Teaching, learning and personality

Over the years I have taught quite a few people with ‘unusual’ personalities. In some cases, these have been people with diagnosed conditions such as Asperger Syndrome. In others, it has been people who were highly anxious, people prone to depression, people who were shy to the extent of having social anxiety disorder and many who were simply just very introverted. Then there were students with dyslexia, students who were somewhat hyperactive – especially during lectures! – students with a highly developed sense of entitlement and students who were so bored and/or tired that they regularly put their heads down and went for a snooze right under my nose. In other words, all of humanity is to be found in university classrooms and lecture halls.

It is simplistic, therefore, for us to think in terms of a generic student. While personalised teaching is not practical, we should be conscious of the fact that how a student wishes to learn, and learns best, is very much linked with their personality. I’m not talking about ‘learning styles’ which is a controversial concept to say the least. The learning style idea has more to do with a person’s supposed cognitive preferences rather than their personality. For example, in theory (and if such a thing as a learning style were to exist), both introverts and extroverts could be ‘visual learners’. When talking about the effect of personality on learning we are really talking about creating the right environment in which someone of a given personality will learn well. It’s not about the precise way in which the material is presented. That is ultimately determined by the course content.

For example, I recently decided to divide one of my classes into groups so that they could tackle a number of problems in a cooperative way – I had believed the hype about learning in groups. But once the groups got going, I could see that there were quite a few students, good students too, who did not seem to be enjoying the experience, while others were taking to it with gusto. It was clear that many students were of a personality type that was not conducive to working in a group. These students, more introverted and of a ‘thinking’ personality (in the Jungian sense), and needed a bit of peace and quiet to be able to work effectively.

One can argue that working in groups is part of normal working life and it should not be avoided in the education system. But we do need to be aware that in activities that require some hard thinking, there are many people who are much more effective if they can work alone without taking part in a brainstorming session. Indeed the whole issue of whether brainstorming sessions work at all is the subject of a lot of discussion and argument as a quick perusal of the management and psychology literature will readily prove.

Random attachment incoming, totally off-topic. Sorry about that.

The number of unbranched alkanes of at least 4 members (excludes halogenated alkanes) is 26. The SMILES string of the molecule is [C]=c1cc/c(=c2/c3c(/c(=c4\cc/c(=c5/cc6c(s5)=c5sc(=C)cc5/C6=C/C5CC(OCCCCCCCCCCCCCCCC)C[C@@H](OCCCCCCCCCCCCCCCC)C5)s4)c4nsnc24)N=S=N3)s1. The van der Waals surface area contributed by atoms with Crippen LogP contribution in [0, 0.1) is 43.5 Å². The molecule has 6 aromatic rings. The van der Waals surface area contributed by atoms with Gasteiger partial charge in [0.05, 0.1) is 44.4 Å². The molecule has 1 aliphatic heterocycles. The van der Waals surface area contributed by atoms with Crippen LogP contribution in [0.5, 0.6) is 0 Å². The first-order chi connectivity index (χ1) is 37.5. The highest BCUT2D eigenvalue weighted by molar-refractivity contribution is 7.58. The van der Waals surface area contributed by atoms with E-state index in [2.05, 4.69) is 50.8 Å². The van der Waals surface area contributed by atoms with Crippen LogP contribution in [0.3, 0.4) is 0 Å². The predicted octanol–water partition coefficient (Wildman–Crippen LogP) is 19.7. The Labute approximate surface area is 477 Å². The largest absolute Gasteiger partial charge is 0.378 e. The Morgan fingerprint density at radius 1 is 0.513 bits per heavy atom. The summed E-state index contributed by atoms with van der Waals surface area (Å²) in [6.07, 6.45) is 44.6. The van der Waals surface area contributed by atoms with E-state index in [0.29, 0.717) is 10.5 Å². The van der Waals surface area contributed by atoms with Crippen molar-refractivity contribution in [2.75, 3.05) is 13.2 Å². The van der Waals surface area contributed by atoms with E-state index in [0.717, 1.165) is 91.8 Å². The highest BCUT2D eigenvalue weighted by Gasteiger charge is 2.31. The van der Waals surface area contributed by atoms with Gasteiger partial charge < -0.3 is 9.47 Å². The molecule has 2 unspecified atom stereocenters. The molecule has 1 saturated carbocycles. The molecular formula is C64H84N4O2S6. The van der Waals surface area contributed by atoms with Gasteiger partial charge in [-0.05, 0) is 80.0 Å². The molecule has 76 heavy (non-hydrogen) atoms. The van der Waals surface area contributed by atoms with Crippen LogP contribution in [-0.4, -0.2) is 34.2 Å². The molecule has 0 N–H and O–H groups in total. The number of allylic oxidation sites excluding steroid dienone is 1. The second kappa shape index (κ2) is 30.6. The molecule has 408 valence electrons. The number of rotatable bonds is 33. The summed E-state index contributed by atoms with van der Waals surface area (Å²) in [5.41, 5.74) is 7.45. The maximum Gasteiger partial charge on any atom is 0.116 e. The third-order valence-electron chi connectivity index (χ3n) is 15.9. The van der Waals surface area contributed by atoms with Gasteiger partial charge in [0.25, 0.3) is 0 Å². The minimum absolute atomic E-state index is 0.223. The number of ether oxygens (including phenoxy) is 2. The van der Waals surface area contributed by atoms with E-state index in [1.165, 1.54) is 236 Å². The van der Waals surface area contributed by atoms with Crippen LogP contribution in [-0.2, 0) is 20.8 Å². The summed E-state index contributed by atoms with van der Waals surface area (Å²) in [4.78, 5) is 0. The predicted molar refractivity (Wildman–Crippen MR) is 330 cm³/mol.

Students who may not take very well to a brainstorming session often perform perfectly adequately when taking part in team-based activities. Indeed, in the course on which I teach in DCU, we run a final year module that is team-based and it is very rare that a student has any difficulty in taking his or her full part in the team project. But this kind of project, which is laboratory-based, is quite different from one where a tricky conceptual problem is being addressed. It is more task-oriented and the success of the team depends on each member playing a full part in ensuring that their respective tasks are completed as required. It’s not a question of people sitting around a table shouting out suggestions.

One can make the same arguments about many different modes of teaching and learning. For example, although it is fashionable to criticise the traditional lecture as a mode of teaching, many students are clearly quite comfortable in that environment. Despite many statements by commentators of all kinds about the ‘uselessness’ of lectures, there are many students who attend lectures assiduously, who have the ability to concentrate and who are avid note takers. They often sit close to the front, are not afraid to ask questions and are clearly benefiting from the experience. There is also a large group who like the anonymity of the lecture and are happy to learn in their own quiet way.

So, what does all this mean? We obviously cannot cater for every personality type but we should be conscious of the fact that teaching innovations that assume that all or even the majority of students will respond in a certain way should be treated with a lot of scepticism. Indeed, many innovations are strongly biased in favour of extroversion in my view.

The reality is that education is a not a science and to talk about education without considering the personality of students is a bit like economists trying to understand economic systems without taking human behavior into account.

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About Greg Foley

A lecturer in Biotechnology in Dublin City University for more than 25 years. Trained as a Chemical Engineer in UCD (BE and PhD) and Cornell (MS). Does research on analysis and design of membrane filtration systems.
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One Response to Teaching, learning and personality

  1. Pingback: Ninth Level Ireland » Blog Archive » Teaching, learning and personality

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